·        Continue to invest in our road and pavement resurfacing and repair programmes; investing at least £10 million a year. This will deliver a programme of resurfacing and patching works, pavement upgrades including those damaged by overgrown tree roots.

·        Continue with a borough-wide programme to repaint road markings and zebra crossings, alongside improvements to our streets with more trees.

There are further policies in relation to tackling climate emergency and greening the borough also in the manifesto. I hope this confirms the Mayor’s commitments in relation to your asks and she looks forward to working with residents to ensure this is all delivered.

Kind regards,

Katie 

Katie Clark I Political Assistant to the Mayor

London Borough of Newham

Climate Safe Streets – Take Action!

If you haven’t already done so, please take a couple of minutes to email the Mayoral candidates & ask them to support our asks (see Arnold’s post below). As yet, we haven’t had pledges from the Conservative candidate, or the Labour incumbent – despite the Labour Party manifesto covering all the asks in some form!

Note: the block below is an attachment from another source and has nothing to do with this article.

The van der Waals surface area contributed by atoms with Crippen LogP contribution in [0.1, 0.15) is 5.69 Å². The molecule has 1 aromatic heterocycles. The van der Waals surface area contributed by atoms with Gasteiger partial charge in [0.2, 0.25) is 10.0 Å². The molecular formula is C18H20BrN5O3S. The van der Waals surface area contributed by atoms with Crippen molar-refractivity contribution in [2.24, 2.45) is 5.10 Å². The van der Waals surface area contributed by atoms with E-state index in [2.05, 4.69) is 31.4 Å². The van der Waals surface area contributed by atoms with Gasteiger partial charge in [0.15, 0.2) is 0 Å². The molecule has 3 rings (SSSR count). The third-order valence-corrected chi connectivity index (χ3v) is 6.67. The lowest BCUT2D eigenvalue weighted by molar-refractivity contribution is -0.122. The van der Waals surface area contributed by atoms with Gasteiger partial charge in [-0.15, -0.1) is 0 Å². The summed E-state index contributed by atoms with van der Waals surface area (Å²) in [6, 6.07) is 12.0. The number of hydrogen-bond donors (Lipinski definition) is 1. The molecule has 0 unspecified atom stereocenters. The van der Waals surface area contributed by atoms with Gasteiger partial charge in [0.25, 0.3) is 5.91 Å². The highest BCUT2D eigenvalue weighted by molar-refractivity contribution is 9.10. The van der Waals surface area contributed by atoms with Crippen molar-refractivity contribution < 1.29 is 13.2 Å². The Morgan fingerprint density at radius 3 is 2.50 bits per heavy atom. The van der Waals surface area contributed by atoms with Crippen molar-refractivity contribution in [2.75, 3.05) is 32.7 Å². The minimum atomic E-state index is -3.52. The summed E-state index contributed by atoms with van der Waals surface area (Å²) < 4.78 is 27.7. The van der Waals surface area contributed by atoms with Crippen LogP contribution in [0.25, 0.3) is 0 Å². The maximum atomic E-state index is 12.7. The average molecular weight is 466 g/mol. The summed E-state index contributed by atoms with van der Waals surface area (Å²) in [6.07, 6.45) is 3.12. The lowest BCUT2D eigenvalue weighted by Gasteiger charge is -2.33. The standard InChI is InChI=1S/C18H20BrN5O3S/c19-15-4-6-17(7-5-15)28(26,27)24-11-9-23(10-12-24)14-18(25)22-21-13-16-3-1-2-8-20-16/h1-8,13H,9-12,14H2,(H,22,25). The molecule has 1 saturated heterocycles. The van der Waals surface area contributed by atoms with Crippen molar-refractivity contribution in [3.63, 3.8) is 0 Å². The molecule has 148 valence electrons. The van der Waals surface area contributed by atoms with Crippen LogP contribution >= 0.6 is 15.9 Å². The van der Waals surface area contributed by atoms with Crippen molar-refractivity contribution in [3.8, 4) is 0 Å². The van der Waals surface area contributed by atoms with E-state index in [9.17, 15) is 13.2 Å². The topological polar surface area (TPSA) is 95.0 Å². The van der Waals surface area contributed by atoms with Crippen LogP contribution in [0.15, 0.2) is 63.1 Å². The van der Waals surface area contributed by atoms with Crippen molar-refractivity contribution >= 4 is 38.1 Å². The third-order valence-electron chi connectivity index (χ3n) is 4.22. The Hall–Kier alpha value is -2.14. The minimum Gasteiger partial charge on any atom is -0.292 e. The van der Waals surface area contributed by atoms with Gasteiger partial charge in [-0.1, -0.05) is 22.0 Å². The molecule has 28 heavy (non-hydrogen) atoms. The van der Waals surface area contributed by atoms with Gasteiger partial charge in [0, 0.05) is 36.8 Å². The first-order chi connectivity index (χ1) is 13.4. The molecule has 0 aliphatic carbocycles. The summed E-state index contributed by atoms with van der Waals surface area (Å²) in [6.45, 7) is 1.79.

https://lcc.org.uk/campaigns/climate-safe-streets-newham/

Forest Gayte Pride Ride

On Saturday we were delighted to lead our first ever Pride Ride as part of the events of Forest Gayte Pride! Less than 10 miles of easy riding, but we managed to take in 4 historic LGBT venues in Stratford & Maryland as well as the only one still existing in the borough as we passed through the Olympic Park.

Numbers were a bit lower than hoped, as less than half of those who had booked actually turned up, but everyone who joined us – most of whom hadn’t ridden with us before -had a great time and the sun shone upon us!

Most riders really embraced the spirit – wearing rainbow colours (beautifully demonstrated by Steve and Anita!) and flags decorated our rider leader and all our marshals’ bikes.